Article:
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Yesterday, we spent the entire morning visiting various synagogues and Jewish museums that stand in what was once the Prague Jewish ghetto, today known as Josefov. The tour consisted of visits to the Old New Synagogue, the Spanish Synagogue, and the old Jewish cemetery.

Our tour guide revealed the history of Jews living in Prague since the early 9th century, and how the Medieval crusades contributed to the construction of Jewish ghettoes across Europe. In 1781, Holy Roman Emperor Joseph II emancipated Jews with the Toleration Edict, and in 1850, the Jewish ghetto changed its name to Josefstadt or Joseph's City to reflect the benevolence of the emperor.

From 1893 and 1913, much of the ghetto was demolished in order to remodel the city of Prague, but several synagogues, museums, and the Jewish cemetery were left standing. During World War II, the Nazis planned to demolish the lasting remnants of the old Jewish quarter, but instead allowed several Jews within Prague to maintain the Jewish museum and create a collection of objects belonging to Jews forced to leave or escape Nazi occupation of Bohemia/Czech Republic. Our guide shared several possible rumors about the Nazi reasoning for allowing the Jewish museum to carry on, one being that they would have a museum commemorating an extinct race should they win the war.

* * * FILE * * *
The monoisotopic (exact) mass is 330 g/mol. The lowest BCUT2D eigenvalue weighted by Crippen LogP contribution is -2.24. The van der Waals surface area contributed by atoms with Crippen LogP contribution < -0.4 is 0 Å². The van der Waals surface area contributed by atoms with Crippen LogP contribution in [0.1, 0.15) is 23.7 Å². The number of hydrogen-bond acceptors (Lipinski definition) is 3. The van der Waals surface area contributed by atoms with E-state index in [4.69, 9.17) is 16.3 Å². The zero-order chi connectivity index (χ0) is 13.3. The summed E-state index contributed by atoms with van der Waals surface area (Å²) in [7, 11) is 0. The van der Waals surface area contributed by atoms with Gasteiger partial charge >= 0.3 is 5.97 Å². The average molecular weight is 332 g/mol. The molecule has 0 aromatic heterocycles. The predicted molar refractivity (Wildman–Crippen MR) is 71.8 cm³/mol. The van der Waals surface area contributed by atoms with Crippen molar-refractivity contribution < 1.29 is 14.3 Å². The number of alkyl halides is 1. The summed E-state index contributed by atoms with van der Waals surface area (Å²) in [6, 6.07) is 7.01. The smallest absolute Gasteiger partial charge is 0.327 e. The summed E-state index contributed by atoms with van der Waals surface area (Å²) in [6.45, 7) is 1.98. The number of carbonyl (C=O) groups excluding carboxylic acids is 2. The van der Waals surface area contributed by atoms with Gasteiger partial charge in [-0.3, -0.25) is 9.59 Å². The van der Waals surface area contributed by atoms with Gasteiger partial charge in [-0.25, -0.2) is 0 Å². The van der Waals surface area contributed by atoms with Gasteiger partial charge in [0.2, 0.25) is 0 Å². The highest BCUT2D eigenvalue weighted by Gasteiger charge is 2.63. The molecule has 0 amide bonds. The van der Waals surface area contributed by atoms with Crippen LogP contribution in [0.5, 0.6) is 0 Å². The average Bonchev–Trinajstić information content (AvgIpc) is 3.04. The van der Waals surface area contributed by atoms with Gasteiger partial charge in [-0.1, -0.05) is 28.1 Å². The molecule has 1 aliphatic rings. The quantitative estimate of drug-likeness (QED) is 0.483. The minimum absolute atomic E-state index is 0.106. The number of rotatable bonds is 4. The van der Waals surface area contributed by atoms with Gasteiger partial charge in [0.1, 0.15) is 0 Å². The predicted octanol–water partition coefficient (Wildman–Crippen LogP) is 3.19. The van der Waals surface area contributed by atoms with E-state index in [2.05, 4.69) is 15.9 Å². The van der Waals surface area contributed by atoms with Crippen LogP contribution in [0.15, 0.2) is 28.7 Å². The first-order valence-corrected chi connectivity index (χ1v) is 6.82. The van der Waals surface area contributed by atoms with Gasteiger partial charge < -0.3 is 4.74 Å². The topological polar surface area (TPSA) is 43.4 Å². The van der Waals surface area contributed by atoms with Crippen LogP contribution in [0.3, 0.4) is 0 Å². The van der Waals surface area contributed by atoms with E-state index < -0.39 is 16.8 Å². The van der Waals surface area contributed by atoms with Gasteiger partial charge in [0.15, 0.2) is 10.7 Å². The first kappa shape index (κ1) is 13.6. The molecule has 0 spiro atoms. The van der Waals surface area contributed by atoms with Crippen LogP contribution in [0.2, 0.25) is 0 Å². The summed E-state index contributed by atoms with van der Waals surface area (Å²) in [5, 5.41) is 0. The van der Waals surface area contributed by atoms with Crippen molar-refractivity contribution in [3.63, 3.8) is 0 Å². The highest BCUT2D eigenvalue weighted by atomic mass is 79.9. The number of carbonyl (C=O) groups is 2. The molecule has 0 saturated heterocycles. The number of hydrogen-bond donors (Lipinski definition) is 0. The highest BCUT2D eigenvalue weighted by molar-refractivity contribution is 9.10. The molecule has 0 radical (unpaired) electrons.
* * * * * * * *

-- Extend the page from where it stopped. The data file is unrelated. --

The tour was very enlightening and clarified several misconceptions about Judaism such as the difference between the menorah and the chanukiah. The exhibits themselves were also very informative, and it is no surprise then that nearly 5000 tourists visit the Josefov each day.

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